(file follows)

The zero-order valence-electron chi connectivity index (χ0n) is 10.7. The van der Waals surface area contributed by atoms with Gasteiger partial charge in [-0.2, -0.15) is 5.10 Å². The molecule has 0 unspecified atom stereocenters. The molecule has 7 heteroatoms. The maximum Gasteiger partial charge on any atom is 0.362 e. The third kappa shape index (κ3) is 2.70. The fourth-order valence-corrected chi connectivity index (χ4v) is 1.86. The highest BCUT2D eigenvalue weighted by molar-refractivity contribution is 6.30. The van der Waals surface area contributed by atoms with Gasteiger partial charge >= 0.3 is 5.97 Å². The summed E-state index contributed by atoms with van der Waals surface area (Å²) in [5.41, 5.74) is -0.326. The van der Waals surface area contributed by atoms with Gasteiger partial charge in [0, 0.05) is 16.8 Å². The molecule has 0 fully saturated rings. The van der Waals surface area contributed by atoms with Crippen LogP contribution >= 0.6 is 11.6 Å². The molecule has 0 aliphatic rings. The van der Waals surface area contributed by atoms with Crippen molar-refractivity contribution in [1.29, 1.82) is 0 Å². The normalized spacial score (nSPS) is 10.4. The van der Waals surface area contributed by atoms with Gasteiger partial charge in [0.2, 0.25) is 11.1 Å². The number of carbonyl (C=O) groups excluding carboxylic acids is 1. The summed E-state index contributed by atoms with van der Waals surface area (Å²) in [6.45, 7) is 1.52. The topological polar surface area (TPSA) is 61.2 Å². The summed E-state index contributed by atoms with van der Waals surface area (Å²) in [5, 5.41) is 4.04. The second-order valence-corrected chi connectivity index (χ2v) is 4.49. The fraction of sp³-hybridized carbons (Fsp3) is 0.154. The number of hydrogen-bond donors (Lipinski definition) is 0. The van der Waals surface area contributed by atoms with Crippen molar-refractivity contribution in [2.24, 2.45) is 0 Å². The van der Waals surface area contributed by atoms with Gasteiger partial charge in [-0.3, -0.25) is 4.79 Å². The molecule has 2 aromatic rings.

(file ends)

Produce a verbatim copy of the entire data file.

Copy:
The zero-order valence-electron chi connectivity index (χ0n) is 10.7. The van der Waals surface area contributed by atoms with Gasteiger partial charge in [-0.2, -0.15) is 5.10 Å². The molecule has 0 unspecified atom stereocenters. The molecule has 7 heteroatoms. The maximum Gasteiger partial charge on any atom is 0.362 e. The third kappa shape index (κ3) is 2.70. The fourth-order valence-corrected chi connectivity index (χ4v) is 1.86. The highest BCUT2D eigenvalue weighted by molar-refractivity contribution is 6.30. The van der Waals surface area contributed by atoms with Gasteiger partial charge >= 0.3 is 5.97 Å². The summed E-state index contributed by atoms with van der Waals surface area (Å²) in [5.41, 5.74) is -0.326. The van der Waals surface area contributed by atoms with Gasteiger partial charge in [0, 0.05) is 16.8 Å². The molecule has 0 fully saturated rings. The van der Waals surface area contributed by atoms with Crippen LogP contribution >= 0.6 is 11.6 Å². The molecule has 0 aliphatic rings. The van der Waals surface area contributed by atoms with Crippen molar-refractivity contribution in [1.29, 1.82) is 0 Å². The normalized spacial score (nSPS) is 10.4. The van der Waals surface area contributed by atoms with Gasteiger partial charge in [0.2, 0.25) is 11.1 Å². The number of carbonyl (C=O) groups excluding carboxylic acids is 1. The summed E-state index contributed by atoms with van der Waals surface area (Å²) in [6.45, 7) is 1.52. The topological polar surface area (TPSA) is 61.2 Å². The summed E-state index contributed by atoms with van der Waals surface area (Å²) in [5, 5.41) is 4.04. The second-order valence-corrected chi connectivity index (χ2v) is 4.49. The fraction of sp³-hybridized carbons (Fsp3) is 0.154. The number of hydrogen-bond donors (Lipinski definition) is 0. The van der Waals surface area contributed by atoms with Crippen molar-refractivity contribution in [2.24, 2.45) is 0 Å². The van der Waals surface area contributed by atoms with Gasteiger partial charge in [-0.3, -0.25) is 4.79 Å². The molecule has 2 aromatic rings.